Once again, the United States has created a major Kurdish problem in Syria without demonstrating it has any clear solution. The United States may have failed in dealing with the Arab rebels—who now are so divided that the Free Syrian Army (FSA) seems to have more than 40 groups, and non-FSA groups (including violent Islamist extremist groups like the Al Nusra Front, Ahrar ash-Sham, Jaysh al-Islam, Ansar al-Sham, and Abina al-Sham) number some 15 more.
The United States has been far more successful, however, in dealing with the Syrian Kurds—which are now, by far the dominant force in the Federation of Northern Syria. The Kurdish People’s Protection Units (YPG)—which are tied to the Syrian Kurdish Democratic Union Party (PYD)—have been so successful against ISIS that they have received massive U.S. backing, and have been able to take control over most of the northern border area in Syria next to Turkey.
Once again, this is Kurdish expansion at the expense of the Arabs, with no clear prospects as a viable state, and no clear plan for any kind of federal role. It also raises the problem that the YPG has been tied to elements of the Kurdistan Worker’s Party (PKK), which Turkey has gone back to actively fighting and regards as a terrorist movement—leading it to treat the YPG as hostile, and label it as a terrorist movement. Moreover, Turkey is also fighting PKK elements in Iraq, and fears an alliance between Iraqi and Syrian Kurds with Turkish Kurds. As a result, the United States is backing a Kurdish force that not only presents problems in dealing with Arabs, but major problems in dealing with Turkey as well.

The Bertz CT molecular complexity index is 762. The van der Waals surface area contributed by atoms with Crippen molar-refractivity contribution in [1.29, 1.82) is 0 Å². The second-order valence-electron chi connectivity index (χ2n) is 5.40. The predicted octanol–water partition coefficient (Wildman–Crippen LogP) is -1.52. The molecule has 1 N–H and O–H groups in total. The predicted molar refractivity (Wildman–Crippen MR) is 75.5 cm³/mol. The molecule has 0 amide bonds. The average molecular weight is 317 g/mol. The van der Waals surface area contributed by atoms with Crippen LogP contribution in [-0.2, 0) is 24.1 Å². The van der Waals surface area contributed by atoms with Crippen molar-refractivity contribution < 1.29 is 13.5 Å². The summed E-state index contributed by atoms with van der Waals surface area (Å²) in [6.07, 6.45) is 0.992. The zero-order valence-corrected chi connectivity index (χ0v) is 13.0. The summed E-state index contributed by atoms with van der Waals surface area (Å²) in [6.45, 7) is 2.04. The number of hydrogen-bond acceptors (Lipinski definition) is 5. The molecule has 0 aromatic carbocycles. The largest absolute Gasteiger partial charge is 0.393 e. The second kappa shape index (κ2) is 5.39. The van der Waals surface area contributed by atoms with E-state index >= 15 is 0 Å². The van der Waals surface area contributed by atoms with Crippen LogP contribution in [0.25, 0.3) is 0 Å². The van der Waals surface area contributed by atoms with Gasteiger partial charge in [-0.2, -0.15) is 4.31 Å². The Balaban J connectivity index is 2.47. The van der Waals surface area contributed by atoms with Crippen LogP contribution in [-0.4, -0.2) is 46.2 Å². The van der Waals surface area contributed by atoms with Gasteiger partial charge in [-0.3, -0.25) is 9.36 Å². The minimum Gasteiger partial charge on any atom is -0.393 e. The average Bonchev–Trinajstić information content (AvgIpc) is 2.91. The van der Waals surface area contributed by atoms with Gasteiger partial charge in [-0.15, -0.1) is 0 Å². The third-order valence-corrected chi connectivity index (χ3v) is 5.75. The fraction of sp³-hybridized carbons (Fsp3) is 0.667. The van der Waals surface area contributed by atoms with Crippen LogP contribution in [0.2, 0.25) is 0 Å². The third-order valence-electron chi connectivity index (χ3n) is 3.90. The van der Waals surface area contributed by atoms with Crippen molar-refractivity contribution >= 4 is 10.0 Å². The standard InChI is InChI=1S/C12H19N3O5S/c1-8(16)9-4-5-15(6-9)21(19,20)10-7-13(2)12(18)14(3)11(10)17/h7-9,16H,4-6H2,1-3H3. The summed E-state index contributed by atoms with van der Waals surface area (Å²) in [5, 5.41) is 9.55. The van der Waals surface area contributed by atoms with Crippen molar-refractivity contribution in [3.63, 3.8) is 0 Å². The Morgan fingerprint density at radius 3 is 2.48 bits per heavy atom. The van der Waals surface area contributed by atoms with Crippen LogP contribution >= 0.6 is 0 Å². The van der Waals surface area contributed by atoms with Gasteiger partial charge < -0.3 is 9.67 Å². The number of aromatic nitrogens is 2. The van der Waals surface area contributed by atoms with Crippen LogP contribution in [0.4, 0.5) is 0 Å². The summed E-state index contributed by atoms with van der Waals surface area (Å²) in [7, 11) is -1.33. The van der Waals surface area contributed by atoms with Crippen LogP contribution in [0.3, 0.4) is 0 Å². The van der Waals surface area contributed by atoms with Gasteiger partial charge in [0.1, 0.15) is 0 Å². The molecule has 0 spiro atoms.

The Need for a Clear Strategy and End Game
The United States cannot serve its own interests or those of any regional ally—including Israel and other Arab states—simply by focusing on ISIS. Yet, to put it simply and starkly, the Obama Administration has not offered any convincing strategy to deal with any of these issues. It does not seem to see the broader fight in Syria and Iraq as the real key to any form of grand strategic success, it does not have a clear civil dimension to its operations in either country, and it does not have any apparent plan or cohesive approach to dealing with the aftermath of defeating ISIS as a proto-state.
This is not to say that there are any simple or “good” options for dealing with a far more complicated and serious set of problems than one terrorist threat. However, this is no excuse for not choosing the best options that actually are available to implement some form of broader grand strategy. It is also striking that even as the United States’ ability to help local forces defeat ISIS improves, the end result is to some extent a power vacuum that Iran, Russia, and hostile Iraqi and Syrian political forces may come to fill. The end result may be an even worse form of tactical “victory” than the Bush Administration left the Obama Administration. It may pass on a poison cup as it leaves office, but it will scarcely be a chalice.
Photo credit: SAFIN HAMED/AFP/Getty Images